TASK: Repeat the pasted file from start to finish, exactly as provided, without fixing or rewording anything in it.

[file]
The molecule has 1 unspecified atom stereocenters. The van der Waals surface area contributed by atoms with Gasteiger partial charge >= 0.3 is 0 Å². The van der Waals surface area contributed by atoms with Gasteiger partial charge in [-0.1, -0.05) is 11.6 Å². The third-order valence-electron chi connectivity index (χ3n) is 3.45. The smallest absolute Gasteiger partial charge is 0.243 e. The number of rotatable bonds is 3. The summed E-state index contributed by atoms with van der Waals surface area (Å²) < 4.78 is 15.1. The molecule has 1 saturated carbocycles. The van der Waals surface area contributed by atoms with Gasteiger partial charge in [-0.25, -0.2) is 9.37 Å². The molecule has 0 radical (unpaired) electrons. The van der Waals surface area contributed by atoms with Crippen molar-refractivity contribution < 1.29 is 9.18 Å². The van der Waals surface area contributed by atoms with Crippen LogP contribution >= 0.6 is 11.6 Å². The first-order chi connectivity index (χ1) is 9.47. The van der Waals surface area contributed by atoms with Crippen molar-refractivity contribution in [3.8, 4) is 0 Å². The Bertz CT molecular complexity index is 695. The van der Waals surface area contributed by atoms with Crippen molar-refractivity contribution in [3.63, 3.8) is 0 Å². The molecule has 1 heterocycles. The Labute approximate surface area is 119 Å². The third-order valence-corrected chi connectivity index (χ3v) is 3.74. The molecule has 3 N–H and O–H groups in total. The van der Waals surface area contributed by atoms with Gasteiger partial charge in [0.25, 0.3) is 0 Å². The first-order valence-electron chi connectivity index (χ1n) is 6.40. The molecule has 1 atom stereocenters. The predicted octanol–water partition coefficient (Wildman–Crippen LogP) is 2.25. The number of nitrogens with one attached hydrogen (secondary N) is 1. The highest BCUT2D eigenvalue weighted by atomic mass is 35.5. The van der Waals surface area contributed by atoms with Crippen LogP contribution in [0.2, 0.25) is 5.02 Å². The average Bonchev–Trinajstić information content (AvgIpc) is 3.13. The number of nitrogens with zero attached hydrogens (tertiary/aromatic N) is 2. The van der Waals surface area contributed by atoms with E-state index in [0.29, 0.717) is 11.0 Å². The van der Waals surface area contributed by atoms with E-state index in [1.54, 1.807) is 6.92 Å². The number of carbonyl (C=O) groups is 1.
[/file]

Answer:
The molecule has 1 unspecified atom stereocenters. The van der Waals surface area contributed by atoms with Gasteiger partial charge >= 0.3 is 0 Å². The van der Waals surface area contributed by atoms with Gasteiger partial charge in [-0.1, -0.05) is 11.6 Å². The third-order valence-electron chi connectivity index (χ3n) is 3.45. The smallest absolute Gasteiger partial charge is 0.243 e. The number of rotatable bonds is 3. The summed E-state index contributed by atoms with van der Waals surface area (Å²) < 4.78 is 15.1. The molecule has 1 saturated carbocycles. The van der Waals surface area contributed by atoms with Gasteiger partial charge in [-0.25, -0.2) is 9.37 Å². The molecule has 0 radical (unpaired) electrons. The van der Waals surface area contributed by atoms with Crippen molar-refractivity contribution < 1.29 is 9.18 Å². The van der Waals surface area contributed by atoms with Crippen LogP contribution >= 0.6 is 11.6 Å². The first-order chi connectivity index (χ1) is 9.47. The van der Waals surface area contributed by atoms with Crippen molar-refractivity contribution in [3.8, 4) is 0 Å². The Bertz CT molecular complexity index is 695. The van der Waals surface area contributed by atoms with Crippen molar-refractivity contribution in [3.63, 3.8) is 0 Å². The molecule has 1 heterocycles. The Labute approximate surface area is 119 Å². The third-order valence-corrected chi connectivity index (χ3v) is 3.74. The molecule has 3 N–H and O–H groups in total. The van der Waals surface area contributed by atoms with Gasteiger partial charge in [0.25, 0.3) is 0 Å². The first-order valence-electron chi connectivity index (χ1n) is 6.40. The molecule has 1 atom stereocenters. The predicted octanol–water partition coefficient (Wildman–Crippen LogP) is 2.25. The number of nitrogens with one attached hydrogen (secondary N) is 1. The highest BCUT2D eigenvalue weighted by atomic mass is 35.5. The van der Waals surface area contributed by atoms with Crippen LogP contribution in [0.2, 0.25) is 5.02 Å². The average Bonchev–Trinajstić information content (AvgIpc) is 3.13. The number of nitrogens with zero attached hydrogens (tertiary/aromatic N) is 2. The van der Waals surface area contributed by atoms with E-state index in [0.29, 0.717) is 11.0 Å². The van der Waals surface area contributed by atoms with E-state index in [1.54, 1.807) is 6.92 Å². The number of carbonyl (C=O) groups is 1.